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India Lifts Domestic Flight Fare Bands: What This Means For Passengers

On August 10th, 2022, the Indian Ministry of Civil Aviation put out an order announcing the removal of domestic flight fare bands. The restrictions were first introduced in May 2020 to prevent high ticket prices and price wars among airlines due to record-low travel demand induced by the pandemic. The new rules will see airlines enjoy complete authority to set prices on their tickets from the end of this month.

A statement from the Ministry of Civil Aviation read,

“After review of the current status of scheduled domestic operations viz-a-viz passenger demand for air travel in terms of purpose specified in the initial order dated 21.05.2020, it has been decided to remove the fare bands notified from time to time regarding the airlines with effect from 31.08.2022.”

But what does this new development mean for the average Indian domestic flyer?

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Impact on passengers

The Indian government imposed flight fare bands on domestic flights based on the approximate duration of flights. Several classes were formed comprising domestic routes of a similar duration to make understanding easier.

Indian authorities will cease imposing flight fare bands from August 31st, 2022. Photo: Getty Images

Let’s take the example of the busy New Delhi-Mumbai route based on the very first order from the Ministry. The DEL-BOM sector is classified under Class D, meaning airlines could charge passengers between ₹3,500 ($44) to ₹10,000 ($125) for a one-way ticket.

However, now that these restrictions will no longer apply, airlines are free to set low ticket prices in order to attract more customers or, in contrast, set higher prices to make more money. Given the cut-throat competition in Indian aviation, the latter is extremely unlikely. There will always be someone offering a cheaper ticket, which could in turn trigger a price war, ultimately benefitting the customer.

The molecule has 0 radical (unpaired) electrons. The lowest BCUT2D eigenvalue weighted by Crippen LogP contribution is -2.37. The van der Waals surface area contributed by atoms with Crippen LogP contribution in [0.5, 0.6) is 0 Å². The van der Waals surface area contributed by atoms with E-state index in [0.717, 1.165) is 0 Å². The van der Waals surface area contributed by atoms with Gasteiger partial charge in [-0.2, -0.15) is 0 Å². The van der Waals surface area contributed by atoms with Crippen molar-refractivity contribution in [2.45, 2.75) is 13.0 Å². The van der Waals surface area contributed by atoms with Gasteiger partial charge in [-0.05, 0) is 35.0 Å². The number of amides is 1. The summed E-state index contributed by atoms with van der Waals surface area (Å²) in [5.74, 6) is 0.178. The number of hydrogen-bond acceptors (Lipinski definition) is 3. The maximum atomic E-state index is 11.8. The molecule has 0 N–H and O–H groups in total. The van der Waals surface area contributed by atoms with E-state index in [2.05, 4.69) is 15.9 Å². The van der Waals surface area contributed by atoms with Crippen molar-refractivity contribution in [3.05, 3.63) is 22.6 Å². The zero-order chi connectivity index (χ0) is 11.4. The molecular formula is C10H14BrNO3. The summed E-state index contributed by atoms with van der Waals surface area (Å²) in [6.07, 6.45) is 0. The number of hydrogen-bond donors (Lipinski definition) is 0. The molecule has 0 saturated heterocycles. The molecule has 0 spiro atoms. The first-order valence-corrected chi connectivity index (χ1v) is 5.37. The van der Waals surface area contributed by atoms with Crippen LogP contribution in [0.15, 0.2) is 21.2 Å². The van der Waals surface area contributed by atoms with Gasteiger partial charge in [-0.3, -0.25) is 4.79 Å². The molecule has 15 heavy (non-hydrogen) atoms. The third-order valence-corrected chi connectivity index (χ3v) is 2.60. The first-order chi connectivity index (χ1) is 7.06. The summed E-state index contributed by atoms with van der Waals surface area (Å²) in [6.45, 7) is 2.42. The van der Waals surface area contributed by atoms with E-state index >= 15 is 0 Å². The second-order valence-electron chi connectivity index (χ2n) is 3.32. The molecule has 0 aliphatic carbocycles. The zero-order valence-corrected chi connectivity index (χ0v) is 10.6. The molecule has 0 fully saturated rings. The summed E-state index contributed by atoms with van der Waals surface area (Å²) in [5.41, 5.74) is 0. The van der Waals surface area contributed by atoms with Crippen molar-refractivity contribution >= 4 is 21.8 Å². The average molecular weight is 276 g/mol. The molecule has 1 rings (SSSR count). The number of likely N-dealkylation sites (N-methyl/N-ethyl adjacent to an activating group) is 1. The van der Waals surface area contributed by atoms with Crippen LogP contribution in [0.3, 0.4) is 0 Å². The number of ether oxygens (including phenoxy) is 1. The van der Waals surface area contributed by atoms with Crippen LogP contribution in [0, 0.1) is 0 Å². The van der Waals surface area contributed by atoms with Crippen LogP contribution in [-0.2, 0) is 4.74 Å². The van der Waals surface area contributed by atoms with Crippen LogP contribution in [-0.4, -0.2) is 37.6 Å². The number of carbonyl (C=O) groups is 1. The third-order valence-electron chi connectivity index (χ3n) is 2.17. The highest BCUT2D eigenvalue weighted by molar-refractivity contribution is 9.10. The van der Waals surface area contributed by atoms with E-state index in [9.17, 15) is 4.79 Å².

While customers are in for a treat, the same cannot be said for some of the economically weaker airlines that are struggling to sustain operations as it is. Carriers like SpiceJet cannot afford to engage in such fierce price wars and will have one of two options: lose customers to the competition, or slash prices and retain passengers while making a hefty loss.

Long time coming

Indian aviation is a highly regulated affair with government-imposed restrictions, even on relatively trivial aspects. While these restrictions are almost always designed to help the little guy, large airlines and other industry stakeholders aren’t always happy with them. The imposition of domestic flight fare bands is an example of one such industry-wide regulation.


The Indian government has been wanting to abolish the flight fare bands for quite a while now. Photo: Getty Images

Back in February 2021, ex-Minister of Civil Aviation, Hardeep Singh Puri announced the government’s intentions to get rid of the fare bands once the aviation sector recovers. While other major COVID-era restrictions were abolished some time ago, the flight fare bands continued with minor revisions.

Airlines weren’t in favor of the continued restrictions and claimed that despite continuous revisions, the authorities failed to consider the rising cost of aviation turbine fuel (ATF) while deciding the maximum limits. It will be interesting to see how ticket prices in domestic Indian aviation change from September.

What do you make of the Indian government’s decision to abolish flight fare bands? Do you think this move will benefit customers or airlines? Please, let us know your thoughts in the comments.


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